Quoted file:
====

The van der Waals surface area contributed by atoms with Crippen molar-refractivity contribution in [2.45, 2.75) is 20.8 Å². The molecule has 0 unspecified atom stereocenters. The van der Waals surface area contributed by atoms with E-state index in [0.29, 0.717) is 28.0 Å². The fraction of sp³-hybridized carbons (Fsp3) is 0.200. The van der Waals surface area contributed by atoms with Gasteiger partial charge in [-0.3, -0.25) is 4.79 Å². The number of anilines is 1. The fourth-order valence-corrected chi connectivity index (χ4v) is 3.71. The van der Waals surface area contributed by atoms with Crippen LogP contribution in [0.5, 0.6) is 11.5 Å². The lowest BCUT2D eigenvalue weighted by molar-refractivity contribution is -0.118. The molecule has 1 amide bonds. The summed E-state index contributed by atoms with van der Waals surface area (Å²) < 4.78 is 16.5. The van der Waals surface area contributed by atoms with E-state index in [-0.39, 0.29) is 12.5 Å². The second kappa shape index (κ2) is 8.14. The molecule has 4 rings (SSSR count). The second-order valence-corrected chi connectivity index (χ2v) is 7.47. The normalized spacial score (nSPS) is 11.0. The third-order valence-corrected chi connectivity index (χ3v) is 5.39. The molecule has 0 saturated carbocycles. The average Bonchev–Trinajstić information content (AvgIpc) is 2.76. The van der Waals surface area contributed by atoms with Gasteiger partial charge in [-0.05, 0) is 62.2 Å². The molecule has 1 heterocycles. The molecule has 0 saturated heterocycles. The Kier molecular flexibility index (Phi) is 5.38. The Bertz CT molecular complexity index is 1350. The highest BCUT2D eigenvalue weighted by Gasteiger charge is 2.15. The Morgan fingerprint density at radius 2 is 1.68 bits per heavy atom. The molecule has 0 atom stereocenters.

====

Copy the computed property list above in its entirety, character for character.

The van der Waals surface area contributed by atoms with Crippen molar-refractivity contribution in [2.45, 2.75) is 20.8 Å². The molecule has 0 unspecified atom stereocenters. The van der Waals surface area contributed by atoms with E-state index in [0.29, 0.717) is 28.0 Å². The fraction of sp³-hybridized carbons (Fsp3) is 0.200. The van der Waals surface area contributed by atoms with Gasteiger partial charge in [-0.3, -0.25) is 4.79 Å². The number of anilines is 1. The fourth-order valence-corrected chi connectivity index (χ4v) is 3.71. The van der Waals surface area contributed by atoms with Crippen LogP contribution in [0.5, 0.6) is 11.5 Å². The lowest BCUT2D eigenvalue weighted by molar-refractivity contribution is -0.118. The molecule has 1 amide bonds. The summed E-state index contributed by atoms with van der Waals surface area (Å²) < 4.78 is 16.5. The van der Waals surface area contributed by atoms with E-state index in [-0.39, 0.29) is 12.5 Å². The second kappa shape index (κ2) is 8.14. The molecule has 4 rings (SSSR count). The second-order valence-corrected chi connectivity index (χ2v) is 7.47. The normalized spacial score (nSPS) is 11.0. The third-order valence-corrected chi connectivity index (χ3v) is 5.39. The molecule has 0 saturated carbocycles. The average Bonchev–Trinajstić information content (AvgIpc) is 2.76. The van der Waals surface area contributed by atoms with Gasteiger partial charge in [-0.05, 0) is 62.2 Å². The molecule has 1 heterocycles. The molecule has 0 saturated heterocycles. The Kier molecular flexibility index (Phi) is 5.38. The Bertz CT molecular complexity index is 1350. The highest BCUT2D eigenvalue weighted by Gasteiger charge is 2.15. The Morgan fingerprint density at radius 2 is 1.68 bits per heavy atom. The molecule has 0 atom stereocenters.